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Over 50 forest fires still burning in Ontario

NEWS RELEASE MINISTRY OF NATURAL RESOURCES ************************* Northeast Region - September 16, 2011 Provincial overview There were eight new fires confirmed in the province on Thursday, September 15.
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NEWS RELEASE

MINISTRY OF NATURAL RESOURCES

************************* Northeast Region - September 16, 2011

Provincial overview

There were eight new fires confirmed in the province on Thursday, September 15.

These new arrivals have brought the number of active fires back up to 56.

In the 2011 season so far, 1,209 fires have burnt 629,041 hectares in the province.

In the United States, a large fire near the northeastern Minnesota-Ontario border continues to be a concern.

Smoke from the fire may once again drift into Ontario over the weekend as skies clear and the wind switches to the south.

Ontario has dispatched two personnel to Minnesota to serve as liaisons and assist with the fire and has also been providing Quickstrike air tanker support.

Cool weather and precipitation have helped put a damper on fire activity for the last several days.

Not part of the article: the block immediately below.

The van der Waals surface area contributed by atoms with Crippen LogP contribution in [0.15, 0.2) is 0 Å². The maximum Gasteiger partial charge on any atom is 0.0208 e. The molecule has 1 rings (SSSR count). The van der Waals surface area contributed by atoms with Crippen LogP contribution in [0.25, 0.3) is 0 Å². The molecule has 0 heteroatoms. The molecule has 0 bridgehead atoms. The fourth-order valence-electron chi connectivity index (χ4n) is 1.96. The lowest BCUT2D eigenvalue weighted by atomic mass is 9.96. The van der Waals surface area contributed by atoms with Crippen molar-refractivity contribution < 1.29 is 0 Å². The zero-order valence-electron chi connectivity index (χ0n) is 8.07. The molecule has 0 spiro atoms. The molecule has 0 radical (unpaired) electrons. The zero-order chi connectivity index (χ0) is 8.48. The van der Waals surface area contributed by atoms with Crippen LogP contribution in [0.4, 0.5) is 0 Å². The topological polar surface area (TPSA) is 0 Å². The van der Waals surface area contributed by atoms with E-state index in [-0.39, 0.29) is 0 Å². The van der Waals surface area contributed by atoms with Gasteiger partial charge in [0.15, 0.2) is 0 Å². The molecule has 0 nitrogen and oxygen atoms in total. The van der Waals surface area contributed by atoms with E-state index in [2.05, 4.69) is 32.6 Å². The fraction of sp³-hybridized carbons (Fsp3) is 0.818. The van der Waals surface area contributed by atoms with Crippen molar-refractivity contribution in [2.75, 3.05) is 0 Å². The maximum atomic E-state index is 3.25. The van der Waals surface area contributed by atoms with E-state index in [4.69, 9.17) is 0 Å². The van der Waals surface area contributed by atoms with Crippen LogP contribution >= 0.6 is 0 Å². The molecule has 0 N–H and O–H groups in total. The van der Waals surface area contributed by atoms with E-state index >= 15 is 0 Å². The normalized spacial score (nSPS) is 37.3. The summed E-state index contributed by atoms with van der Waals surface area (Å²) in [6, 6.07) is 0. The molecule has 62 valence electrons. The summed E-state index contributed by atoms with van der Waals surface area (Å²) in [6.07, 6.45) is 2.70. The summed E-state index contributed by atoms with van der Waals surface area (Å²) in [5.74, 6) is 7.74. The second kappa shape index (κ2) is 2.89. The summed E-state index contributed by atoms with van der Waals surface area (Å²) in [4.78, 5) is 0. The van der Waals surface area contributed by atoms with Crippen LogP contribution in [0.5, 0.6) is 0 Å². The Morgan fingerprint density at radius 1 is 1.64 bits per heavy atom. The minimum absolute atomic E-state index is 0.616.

Clear skies and warme temperatures are forecast for Friday, September 16 and Saturday, September 17, which could lead to a slight increase in fire behaviour.

No control issues are expected.

New fires

One new fire was reported on September 15.

Sudbury 100: lightning-caused, out, 0.1 hectares, east end of Killarney Provincial Park

Two new fires were reported by the evening of September 16.

North Bay 57: lightning-caused, not under control, 0.3 hectares, north of Lady Evelyn Lake

Kirkland Lake 16, lightning-caused, not under control, 0.1 hectares south of Kaa Lake

Active fires

There are no issues with any of the active fires.

Map of current fires in Ontario

Active fires in table format

Fire hazard

The fire hazard is low throughout the Northeast Region.

Check specific danger conditions and possible fire restrictions with local authorities.

See Ontario's forest fire danger map.

Safety message

Will you be completing clean up of brush and woody debris this fall?

Did you know that: Under the Forest Fires Prevention Act, the only material that can be burnt without a fire permit is grass, wood, brush or wood by-products.

Always consider chipping or composting first over burning brush or grass.

If you must burn, make sure you know the rules for outdoor fires and follow safe practices.

Find out what you need to know here.

If you live within a municipality, contact your local municipal office or fire department before burning.

Be FireSmart!

For more information, visit here and report forest fires using the toll-free reporting number: 310-FIRE (3473).

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